While we will all face the inevitability of death one day, many of us find it scary to confront our own mortality. But good estate planning is a critical aspect of broader financial planning; without it, our dependants may be left in a precarious financial position.
This is the view of Jaya Leibowitz, legal advisor at Allan Gray, who urges investors to not let the fear of death get in the way of robust planning.
“Failing to think about what will happen to our assets when we are gone can have dire consequences for loved ones,” says Leibowitz.
Below Leibowitz shares her top tips for getting your affairs in order during National Wills Week, which runs from 26 – 30 October this year.
1. Draft a will and keep it up to date
Leibowitz says having a valid, up-to-date will is essential.
“Having a valid will allows you to determine who inherits your assets after your death. Your will can be as simple or complicated as you need it to be, but it needs to comply with certain legal requirements in order to be valid.”
She explains that if you die without a valid will in place, your assets will be distributed according to the Intestate Succession Act. This may result in your assets being inherited by people other than those you would like to leave those assets to. In addition, winding up your estate could take far longer and cost more.
Leibowitz recommends consulting with a professional to assist you with drafting and executing a will, if possible, such as an attorney or financial adviser.
National Wills Week enables South Africans to consult with an attorney, who will assist with the drafting of a will at no cost. For more information on National Wills Week, visit the Law Society of South Africa’s website.
“There are some financial investments, such as unit trusts, that must be dealt with in your will, but others, such as retirement funds, have different legal requirements; the rules of which are important to know. Your attorney or financial adviser can help,” says Leibowitz.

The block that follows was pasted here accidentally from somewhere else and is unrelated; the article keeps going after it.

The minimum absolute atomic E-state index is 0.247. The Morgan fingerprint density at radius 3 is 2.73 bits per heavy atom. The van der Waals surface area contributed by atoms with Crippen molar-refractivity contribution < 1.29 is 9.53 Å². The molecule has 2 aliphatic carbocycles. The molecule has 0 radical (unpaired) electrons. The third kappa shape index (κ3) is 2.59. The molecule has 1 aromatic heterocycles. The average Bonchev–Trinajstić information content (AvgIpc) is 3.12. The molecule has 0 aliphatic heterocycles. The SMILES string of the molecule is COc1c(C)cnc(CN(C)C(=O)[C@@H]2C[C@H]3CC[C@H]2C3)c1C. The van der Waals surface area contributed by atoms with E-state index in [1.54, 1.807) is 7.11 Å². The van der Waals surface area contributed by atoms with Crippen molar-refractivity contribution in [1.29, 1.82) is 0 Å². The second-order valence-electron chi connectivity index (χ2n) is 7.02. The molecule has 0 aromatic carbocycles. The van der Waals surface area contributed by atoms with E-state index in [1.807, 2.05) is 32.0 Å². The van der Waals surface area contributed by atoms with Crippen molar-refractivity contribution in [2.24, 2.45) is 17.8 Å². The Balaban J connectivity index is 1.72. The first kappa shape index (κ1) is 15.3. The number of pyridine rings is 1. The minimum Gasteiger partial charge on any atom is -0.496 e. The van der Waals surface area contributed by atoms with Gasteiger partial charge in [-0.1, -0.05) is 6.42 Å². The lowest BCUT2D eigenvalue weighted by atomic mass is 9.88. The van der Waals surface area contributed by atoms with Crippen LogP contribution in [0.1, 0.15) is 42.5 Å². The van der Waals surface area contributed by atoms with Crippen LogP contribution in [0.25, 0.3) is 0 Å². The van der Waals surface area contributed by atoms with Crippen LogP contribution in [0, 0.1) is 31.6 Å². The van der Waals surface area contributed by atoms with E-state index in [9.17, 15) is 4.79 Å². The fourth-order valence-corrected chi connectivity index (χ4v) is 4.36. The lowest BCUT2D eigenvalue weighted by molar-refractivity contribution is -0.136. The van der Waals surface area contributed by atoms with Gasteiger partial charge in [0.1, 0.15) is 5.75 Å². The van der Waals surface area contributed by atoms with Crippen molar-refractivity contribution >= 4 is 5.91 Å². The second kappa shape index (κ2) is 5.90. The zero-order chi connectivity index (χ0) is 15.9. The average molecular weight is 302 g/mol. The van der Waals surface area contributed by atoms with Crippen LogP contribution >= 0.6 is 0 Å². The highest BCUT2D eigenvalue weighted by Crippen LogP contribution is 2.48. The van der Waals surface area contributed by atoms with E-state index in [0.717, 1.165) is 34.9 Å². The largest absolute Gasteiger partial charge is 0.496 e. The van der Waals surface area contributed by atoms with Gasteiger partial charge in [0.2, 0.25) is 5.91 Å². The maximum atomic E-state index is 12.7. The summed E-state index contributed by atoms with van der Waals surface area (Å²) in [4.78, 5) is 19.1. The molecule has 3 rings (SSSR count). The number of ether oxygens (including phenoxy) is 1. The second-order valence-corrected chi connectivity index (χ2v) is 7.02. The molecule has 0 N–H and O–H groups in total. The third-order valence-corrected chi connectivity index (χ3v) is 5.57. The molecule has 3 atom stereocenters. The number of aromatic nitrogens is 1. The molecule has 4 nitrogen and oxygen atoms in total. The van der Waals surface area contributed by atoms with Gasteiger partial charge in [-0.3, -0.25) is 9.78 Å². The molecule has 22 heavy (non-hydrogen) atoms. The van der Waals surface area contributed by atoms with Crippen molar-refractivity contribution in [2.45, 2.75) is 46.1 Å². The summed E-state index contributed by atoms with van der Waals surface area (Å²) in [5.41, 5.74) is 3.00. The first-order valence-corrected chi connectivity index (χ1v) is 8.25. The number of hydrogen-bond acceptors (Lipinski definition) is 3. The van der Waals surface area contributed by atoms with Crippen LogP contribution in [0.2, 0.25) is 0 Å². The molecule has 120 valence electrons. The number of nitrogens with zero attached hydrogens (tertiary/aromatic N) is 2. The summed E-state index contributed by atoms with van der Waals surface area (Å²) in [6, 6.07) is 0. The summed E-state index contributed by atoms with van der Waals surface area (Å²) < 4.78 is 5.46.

She recommends updating your will every time there is a life-changing event, such as a marriage, the birth of a child or a death in the family.
2. Keep your retirement fund nominees’ and details of beneficiaries of your other policies up to date
She emphasises that keeping the details of retirement fund nominees and beneficiaries of your other policies (such as living annuities and some tax-free investments and endowments) up to date is critical.
If you are a member of a retirement fund, the Pension Funds Act states that the trustees of the fund must determine how your benefit is distributed to your dependants and nominees. While a nomination does not guarantee that the person will receive all, or a part, of the benefit, it does mean that the nominee must be considered by the trustees when allocating the benefit.
“By keeping the details of nominees up to date, the trustees will be able to consider your wishes during their investigation into your circle of dependants at the time of your death.”
In the case of your other policies, keeping your information up to date will ensure your intended beneficiaries receive speedy payment of their benefits.
3. Plan for immediate needs
“Your loved ones may have immediate financial needs, such as covering funeral costs, and may not be able to access your investments in time,” says Leibowitz, adding that it is important to plan for this appropriately – particularly if you have retirement fund investments, as the process of determining how your benefit is to be distributed to your dependants and nominees can be lengthy.
“Trustees have up to 12 months to identify and trace dependants and may need additional time to consider all the factors that are relevant for them to make an equitable allocation of the benefit.”
4. Talk to your beneficiaries, dependants and nominees
“Half the task is creating a plan, but it is just as important that you share your plan with the people who need to know. Make sure that your loved ones know what will need to be done in the event of your death, to make the process as seamless as possible,” concludes Leibowitz.